4. Shop GBC Greenhouse: Located in the Horticulture Building, the greenhouse is teeming with pollinator plants, deer resistant flowers and plants, organic & heirloom vegetables, and GBC-propagated Geraniums. Hours Monday, Wednesday, Thursday Friday 10:00 – 4:00. Closed Tuesdays. Or by appointment. 

Visit our calendar:  This weekend (May 11) we are hosting a Mother’s Day Craft Workshop & Tea.  We are constantly added new events and classes. 

Happy Mother’s Day, 

xoxo-Everyone at GBC

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Happy Earth Day: Let’s Compost!

The happy faces of GBC composting: Margery Scotti, VP Horticulture; Kathy Kling Horticulture volunteer and Beth Cavanaugh Marketing and Sales Director.

Happy Earth Day! It should not come as a surprise that we here at Greenwich Botanical Center consider every day to be earth day. In that spirit, this blog will offer easy and practical tips that could be put to use today and every day thereafter. Working together as a community we have the power to impact the health and future of our planet.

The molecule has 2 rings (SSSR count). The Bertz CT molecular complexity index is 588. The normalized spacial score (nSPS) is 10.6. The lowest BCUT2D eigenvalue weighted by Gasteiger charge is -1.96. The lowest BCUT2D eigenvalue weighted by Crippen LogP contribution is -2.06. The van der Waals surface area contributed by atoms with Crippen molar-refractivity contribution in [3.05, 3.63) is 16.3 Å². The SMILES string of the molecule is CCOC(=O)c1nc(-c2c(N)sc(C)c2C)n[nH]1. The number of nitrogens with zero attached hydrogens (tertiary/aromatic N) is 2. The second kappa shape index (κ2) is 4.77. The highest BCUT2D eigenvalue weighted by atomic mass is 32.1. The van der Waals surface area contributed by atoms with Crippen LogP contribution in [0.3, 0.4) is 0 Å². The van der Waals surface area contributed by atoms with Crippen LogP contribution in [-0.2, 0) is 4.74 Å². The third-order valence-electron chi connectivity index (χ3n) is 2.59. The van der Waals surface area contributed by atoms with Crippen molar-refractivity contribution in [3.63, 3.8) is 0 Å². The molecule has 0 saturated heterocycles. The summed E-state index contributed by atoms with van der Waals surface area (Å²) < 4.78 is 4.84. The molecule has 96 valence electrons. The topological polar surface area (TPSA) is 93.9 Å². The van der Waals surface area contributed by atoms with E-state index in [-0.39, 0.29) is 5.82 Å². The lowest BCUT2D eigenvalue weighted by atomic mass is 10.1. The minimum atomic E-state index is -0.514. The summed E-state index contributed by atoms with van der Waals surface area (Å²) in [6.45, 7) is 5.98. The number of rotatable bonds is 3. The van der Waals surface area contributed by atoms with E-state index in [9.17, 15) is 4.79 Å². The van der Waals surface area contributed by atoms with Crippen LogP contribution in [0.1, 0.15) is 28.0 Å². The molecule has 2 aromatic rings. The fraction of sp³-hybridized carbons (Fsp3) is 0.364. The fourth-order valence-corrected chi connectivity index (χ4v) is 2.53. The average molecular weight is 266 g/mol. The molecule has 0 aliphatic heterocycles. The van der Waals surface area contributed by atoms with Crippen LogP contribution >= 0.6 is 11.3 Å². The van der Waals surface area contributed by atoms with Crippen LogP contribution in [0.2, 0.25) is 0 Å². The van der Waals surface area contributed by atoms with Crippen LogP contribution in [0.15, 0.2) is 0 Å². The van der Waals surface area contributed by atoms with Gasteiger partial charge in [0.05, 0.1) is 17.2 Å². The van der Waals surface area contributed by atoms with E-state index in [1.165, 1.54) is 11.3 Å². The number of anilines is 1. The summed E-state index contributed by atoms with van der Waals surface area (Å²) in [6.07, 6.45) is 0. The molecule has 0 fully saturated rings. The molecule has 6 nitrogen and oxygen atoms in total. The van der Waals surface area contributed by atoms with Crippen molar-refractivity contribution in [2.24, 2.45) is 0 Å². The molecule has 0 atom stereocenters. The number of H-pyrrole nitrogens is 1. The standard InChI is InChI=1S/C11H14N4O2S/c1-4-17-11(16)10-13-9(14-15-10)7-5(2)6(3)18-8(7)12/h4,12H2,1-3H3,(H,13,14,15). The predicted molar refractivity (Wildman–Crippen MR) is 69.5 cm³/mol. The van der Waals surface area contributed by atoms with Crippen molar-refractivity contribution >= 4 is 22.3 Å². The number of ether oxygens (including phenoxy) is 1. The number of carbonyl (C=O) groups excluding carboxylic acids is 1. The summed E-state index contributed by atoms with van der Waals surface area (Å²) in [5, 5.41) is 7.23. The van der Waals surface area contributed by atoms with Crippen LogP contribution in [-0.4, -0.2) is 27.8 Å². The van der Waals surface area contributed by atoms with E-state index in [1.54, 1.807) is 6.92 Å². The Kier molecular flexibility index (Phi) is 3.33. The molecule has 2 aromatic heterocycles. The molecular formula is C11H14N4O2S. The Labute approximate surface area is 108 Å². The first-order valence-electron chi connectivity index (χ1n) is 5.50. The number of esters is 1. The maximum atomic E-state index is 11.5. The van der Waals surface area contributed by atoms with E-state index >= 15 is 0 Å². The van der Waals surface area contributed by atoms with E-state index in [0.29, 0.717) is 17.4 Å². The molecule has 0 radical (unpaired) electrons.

This week we are talking composting with Director of Horticulture, Lisa Beebe and Greenhouse Volunteer, Kathy Kling. According to Lisa, “Composting will build good soil for your garden and is one of the most effective and rewarding ways to reduce waste.”

Composting quickly becomes an obsession habit and according Kathy, “Once you get into the habit…throwing out lettuce leaves is akin to tossing garbage out of your car window as you drive. It just becomes a major faux pas.” Don’t be surprised if you start sneaking table scraps into your purse at dinner parties hosted by non-composting friends. We won’t judge.

Horticulture volunteer Kathy Kling’s 4-step DIY composting routine.